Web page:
Sunday, August 21, 2011

Stuff Needs to Be Happening (notes)

This was the most recent piece of advice I received from an agent:

"Stuff needs to be happening."
It was in response to my first 100 pages, where I thought things were happening even though to an outside reader, they weren't.
So on Friday, I went through some novels and took notes.

How to Make Stuff Happen:

-This tip came from Laura: make scene cards (one card per scene) that lists a quick summary of the scene, the characters in it, and how it's moving the plot forward.

-In one of the books I went through, exposition didn't begin until the second or third chapter. When it did, it always related back to what was happening in the present.

-A character's subplots can be woven in through a single event (ex. She is having trouble with a co-worker and her marriage and deals with both at a work party)

-Conflict also comes in levels. There are overarching conflicts but each scene should have a mini conflict related to that larger one.

-Alluding to a secret keeps a reader interest

-Society can be as big of a character as anyone. It can provide pressure, expectations, and development.

How do you make sure things are happening in your work?


  1. Looks like you're well on your way, Saumya!

  2. The cards are a great idea! I have my outlines that keep track of what is going on in every scene (in a WORD doc), but I like the part: how it's moving the plot forward.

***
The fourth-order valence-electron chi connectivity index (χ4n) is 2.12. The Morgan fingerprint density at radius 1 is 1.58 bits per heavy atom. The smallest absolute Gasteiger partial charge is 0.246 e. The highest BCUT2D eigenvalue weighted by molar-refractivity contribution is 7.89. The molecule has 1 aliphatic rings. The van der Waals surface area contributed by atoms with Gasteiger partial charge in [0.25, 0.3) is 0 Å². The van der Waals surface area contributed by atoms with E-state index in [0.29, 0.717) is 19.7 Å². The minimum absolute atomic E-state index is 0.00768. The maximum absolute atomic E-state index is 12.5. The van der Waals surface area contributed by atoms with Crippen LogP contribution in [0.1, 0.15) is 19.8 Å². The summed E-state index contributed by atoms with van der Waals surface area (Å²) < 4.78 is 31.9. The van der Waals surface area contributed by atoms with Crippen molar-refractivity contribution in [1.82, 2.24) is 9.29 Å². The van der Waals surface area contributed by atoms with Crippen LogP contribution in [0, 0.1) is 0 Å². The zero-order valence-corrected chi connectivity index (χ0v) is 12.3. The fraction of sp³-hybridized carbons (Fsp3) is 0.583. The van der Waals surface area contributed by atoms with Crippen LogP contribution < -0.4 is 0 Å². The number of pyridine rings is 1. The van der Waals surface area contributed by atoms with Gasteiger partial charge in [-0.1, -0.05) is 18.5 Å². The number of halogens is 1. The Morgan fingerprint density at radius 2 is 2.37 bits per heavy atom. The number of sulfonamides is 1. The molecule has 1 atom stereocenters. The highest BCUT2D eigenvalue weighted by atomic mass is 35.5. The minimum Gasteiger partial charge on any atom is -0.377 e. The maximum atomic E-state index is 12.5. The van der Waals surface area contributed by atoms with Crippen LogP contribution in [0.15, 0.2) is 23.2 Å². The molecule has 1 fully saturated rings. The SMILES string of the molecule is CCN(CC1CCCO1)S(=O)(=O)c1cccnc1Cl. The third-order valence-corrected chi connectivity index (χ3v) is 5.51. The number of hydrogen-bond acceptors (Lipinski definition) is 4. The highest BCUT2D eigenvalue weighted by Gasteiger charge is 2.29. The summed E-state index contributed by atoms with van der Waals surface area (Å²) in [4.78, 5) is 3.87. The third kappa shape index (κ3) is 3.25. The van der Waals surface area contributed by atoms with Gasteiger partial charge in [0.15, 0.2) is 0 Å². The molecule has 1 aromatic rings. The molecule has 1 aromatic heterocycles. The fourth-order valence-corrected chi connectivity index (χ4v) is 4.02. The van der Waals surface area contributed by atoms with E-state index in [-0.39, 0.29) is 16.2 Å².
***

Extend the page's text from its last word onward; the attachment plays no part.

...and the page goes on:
I think I may insert that in there :)

  3. Congrats on the request for a 100 pages! I too have heard that scene cards are a good idea but never personally tried them. Do tell how it goes!

  4. You're getting somewhere with the request!

    A lot of first-time authors find out the real stuff doesn't start until the second/third chapter.

    Keep going!

  5. "a mini conflict related to the larger one" - that's one I need to give more thought to.

    I like to set up some broad conflicts with my outline before I get started, then see what sorts of conflict rise organically as I write, striving for some sort of tension on every page. which, interestingly enough, burns me out (in real life, I like to avoid conflict!!!) So I find I have to take considerable breaks from my writing! :)

  6. Congratulations on the request and getting some solid feedback - it's always so useful!

    This one's hard. It's very hard as a writer to be able to objectively look at your work. I always have trouble with 'passive' scenes where not much seems to be happening. It's something I have to rely on an outside perspective for.

  7. You got some great feedback. With all the research you are doing, you sure are on the right track.

  8. Now these are some helpful notes! I need to remember this. Before my last revision, I made a spreadsheet and went through each scene, making sure all that stuff was in each one. If not, delete.

  9. Fabulous....:-) Always good but you do know what you are doing. Remember that. xxx

  10. You might could use a good beta-reader to help you identify what you want to do with your work.